The shift to contract logistics, onsite document management systems and warehousing has provided the sector with new revenue streams post-2008 and has taken prominence since 2010. This is in response to the unregulated nature of the logistics sector, which has encouraged a profusion of independent operators to flood the market. The downturn resulted in a more price-conscious and competitive market environment, but large commercial operators have maintained an edge by tapping into their own global networks. This was reinforced in May 2012 when DHL Global Forwarding launched an express less-than-container-load (LCL) service between Shanghai and the Middle East, including Kuwait, a hat tip to growing GCC-China trade volumes. However, for most industrial logistics firms, times have remained lean as mega-project implementation timelines have lagged. Industry executives speaking with OBG estimate that the sector’s value has seen a 50% reduction in the past four years.
DUAL-TRACK POLICY: There may also be more competition in the pan-GCC rail line that Kuwait stitched into its NDP and mega-project portfolio. Yet the markets are distinct and road-borne container traffic may be unaffected. “The proposed railway is an obvious benefit to Kuwait as a fourth modality, but it will almost certainly be driven by bulk commodities,” Mikail told OBG.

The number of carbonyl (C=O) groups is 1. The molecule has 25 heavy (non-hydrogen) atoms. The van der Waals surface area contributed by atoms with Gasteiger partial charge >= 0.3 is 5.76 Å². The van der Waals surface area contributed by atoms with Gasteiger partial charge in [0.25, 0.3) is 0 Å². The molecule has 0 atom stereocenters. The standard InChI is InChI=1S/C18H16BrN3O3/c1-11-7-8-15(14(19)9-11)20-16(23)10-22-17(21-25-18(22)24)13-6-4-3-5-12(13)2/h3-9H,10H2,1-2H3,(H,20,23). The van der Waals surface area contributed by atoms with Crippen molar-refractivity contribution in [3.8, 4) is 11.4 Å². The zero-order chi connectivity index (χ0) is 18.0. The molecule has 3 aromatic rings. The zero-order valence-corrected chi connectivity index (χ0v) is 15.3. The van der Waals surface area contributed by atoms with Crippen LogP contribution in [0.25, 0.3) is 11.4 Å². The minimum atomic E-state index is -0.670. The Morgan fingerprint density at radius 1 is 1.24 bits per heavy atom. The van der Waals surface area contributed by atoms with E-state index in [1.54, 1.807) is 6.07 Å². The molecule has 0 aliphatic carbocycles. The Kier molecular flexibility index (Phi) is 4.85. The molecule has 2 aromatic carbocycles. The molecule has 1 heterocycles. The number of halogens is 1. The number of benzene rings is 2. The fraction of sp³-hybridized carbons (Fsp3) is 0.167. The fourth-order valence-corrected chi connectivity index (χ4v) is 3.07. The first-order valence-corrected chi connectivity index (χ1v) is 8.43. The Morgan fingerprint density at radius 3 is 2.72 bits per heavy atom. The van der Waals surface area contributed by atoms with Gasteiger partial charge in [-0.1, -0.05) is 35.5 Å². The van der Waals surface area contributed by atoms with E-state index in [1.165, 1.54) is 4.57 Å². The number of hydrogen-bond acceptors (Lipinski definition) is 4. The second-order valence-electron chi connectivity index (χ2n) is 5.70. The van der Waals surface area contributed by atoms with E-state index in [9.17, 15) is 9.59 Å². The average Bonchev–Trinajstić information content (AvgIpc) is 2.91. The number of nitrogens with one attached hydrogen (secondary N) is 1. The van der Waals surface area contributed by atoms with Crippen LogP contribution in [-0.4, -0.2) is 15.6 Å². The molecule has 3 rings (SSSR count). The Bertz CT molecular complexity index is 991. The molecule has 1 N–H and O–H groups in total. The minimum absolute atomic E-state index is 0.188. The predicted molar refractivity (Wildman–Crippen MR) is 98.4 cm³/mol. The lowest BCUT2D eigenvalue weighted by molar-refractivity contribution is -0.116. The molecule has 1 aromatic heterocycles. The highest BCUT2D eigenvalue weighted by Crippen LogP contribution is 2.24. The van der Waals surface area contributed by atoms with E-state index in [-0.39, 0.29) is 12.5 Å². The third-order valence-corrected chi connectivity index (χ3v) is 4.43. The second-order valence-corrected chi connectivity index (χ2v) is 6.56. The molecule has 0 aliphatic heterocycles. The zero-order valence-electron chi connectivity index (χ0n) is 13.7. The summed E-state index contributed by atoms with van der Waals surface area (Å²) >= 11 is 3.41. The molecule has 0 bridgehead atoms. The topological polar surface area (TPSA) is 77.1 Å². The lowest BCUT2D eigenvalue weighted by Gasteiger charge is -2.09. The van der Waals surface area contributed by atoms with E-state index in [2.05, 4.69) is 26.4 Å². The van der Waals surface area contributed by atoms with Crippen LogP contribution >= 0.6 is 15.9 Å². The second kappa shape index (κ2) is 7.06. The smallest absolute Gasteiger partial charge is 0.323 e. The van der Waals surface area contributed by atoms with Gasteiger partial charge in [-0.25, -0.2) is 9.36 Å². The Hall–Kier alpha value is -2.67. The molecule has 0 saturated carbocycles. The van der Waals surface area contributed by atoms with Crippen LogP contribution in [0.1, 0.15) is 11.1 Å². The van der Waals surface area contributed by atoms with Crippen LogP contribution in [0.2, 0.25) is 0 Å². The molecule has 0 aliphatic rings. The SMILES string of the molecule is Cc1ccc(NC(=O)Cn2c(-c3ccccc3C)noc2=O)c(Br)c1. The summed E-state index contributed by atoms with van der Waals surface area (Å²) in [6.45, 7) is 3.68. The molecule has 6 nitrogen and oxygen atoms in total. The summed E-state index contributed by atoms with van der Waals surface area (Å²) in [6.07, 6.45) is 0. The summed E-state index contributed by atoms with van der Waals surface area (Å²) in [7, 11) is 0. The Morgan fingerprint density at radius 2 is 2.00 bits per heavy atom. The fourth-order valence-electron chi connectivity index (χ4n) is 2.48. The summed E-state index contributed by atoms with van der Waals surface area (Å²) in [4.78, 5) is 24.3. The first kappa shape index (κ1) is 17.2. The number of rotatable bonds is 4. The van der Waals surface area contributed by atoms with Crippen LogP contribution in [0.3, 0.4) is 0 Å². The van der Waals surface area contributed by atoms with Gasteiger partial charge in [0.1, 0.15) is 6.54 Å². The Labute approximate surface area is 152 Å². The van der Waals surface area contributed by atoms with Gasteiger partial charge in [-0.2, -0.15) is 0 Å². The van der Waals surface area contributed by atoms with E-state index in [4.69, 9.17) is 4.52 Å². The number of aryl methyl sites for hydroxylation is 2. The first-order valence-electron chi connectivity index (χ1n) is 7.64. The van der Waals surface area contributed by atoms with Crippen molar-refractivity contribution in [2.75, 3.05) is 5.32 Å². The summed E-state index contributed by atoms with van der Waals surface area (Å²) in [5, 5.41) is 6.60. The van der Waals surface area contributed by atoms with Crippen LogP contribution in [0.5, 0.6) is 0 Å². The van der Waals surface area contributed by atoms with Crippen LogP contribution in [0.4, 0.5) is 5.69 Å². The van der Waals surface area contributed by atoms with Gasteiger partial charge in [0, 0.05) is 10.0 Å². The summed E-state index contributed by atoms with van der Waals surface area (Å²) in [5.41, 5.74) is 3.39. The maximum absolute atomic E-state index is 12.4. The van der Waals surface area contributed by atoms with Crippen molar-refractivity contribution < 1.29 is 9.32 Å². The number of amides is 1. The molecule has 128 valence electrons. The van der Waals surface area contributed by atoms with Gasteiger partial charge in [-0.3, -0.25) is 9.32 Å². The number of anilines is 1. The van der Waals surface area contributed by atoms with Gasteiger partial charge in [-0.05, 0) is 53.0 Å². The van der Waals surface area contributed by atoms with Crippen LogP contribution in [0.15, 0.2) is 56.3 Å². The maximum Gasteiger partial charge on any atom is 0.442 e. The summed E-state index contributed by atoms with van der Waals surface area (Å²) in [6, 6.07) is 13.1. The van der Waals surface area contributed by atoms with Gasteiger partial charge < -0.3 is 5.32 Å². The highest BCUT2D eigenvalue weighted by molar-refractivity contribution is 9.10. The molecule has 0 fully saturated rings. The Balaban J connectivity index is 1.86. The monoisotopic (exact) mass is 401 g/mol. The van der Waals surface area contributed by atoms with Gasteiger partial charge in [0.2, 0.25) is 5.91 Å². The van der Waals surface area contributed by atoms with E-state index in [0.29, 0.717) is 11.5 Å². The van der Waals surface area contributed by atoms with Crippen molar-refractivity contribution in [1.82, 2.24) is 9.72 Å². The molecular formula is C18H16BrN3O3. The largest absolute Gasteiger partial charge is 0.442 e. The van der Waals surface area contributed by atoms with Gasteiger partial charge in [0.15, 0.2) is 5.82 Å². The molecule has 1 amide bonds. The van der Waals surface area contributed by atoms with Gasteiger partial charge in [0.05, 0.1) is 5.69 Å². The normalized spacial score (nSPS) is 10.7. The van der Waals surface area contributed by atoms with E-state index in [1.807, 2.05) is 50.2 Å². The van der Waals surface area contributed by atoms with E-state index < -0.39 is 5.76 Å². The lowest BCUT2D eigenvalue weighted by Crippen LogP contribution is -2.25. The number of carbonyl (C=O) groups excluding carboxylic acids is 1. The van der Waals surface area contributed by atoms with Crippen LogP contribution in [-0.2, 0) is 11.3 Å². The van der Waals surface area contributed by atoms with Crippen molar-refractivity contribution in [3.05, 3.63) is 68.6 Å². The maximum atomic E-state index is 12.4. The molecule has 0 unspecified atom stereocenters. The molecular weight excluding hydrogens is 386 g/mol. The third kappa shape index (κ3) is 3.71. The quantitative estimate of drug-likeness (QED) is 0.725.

The 2000-km Inter-GCC rail project is one of the largest rail ventures in the world, estimated to cost $25bn. The project will be inaugurated in 2017. A feasibility study is set for completion in the first quarter of 2014, but the project has received buy-ins from member states, which are expected to expand and integrate existing national systems. Having proposed a 518-km National Railway System (NRS) to link with Iraq and Iran, at an estimated cost of KD1.8bn ($6.43bn), Kuwait is on the verge of a new era in transportation, in harmony with the GCC’s efforts to improve regional connectivity and public transport modalities. The UAE and Saudi Arabia had reportedly constructed 200 km as of August 2013, and Kuwait sees complements with Boubyan Island’s MAK port, for which KD45m ($160.7m) was allocated in 2010 to link the island with Kuwait City’s proposed metropolitan rail systems.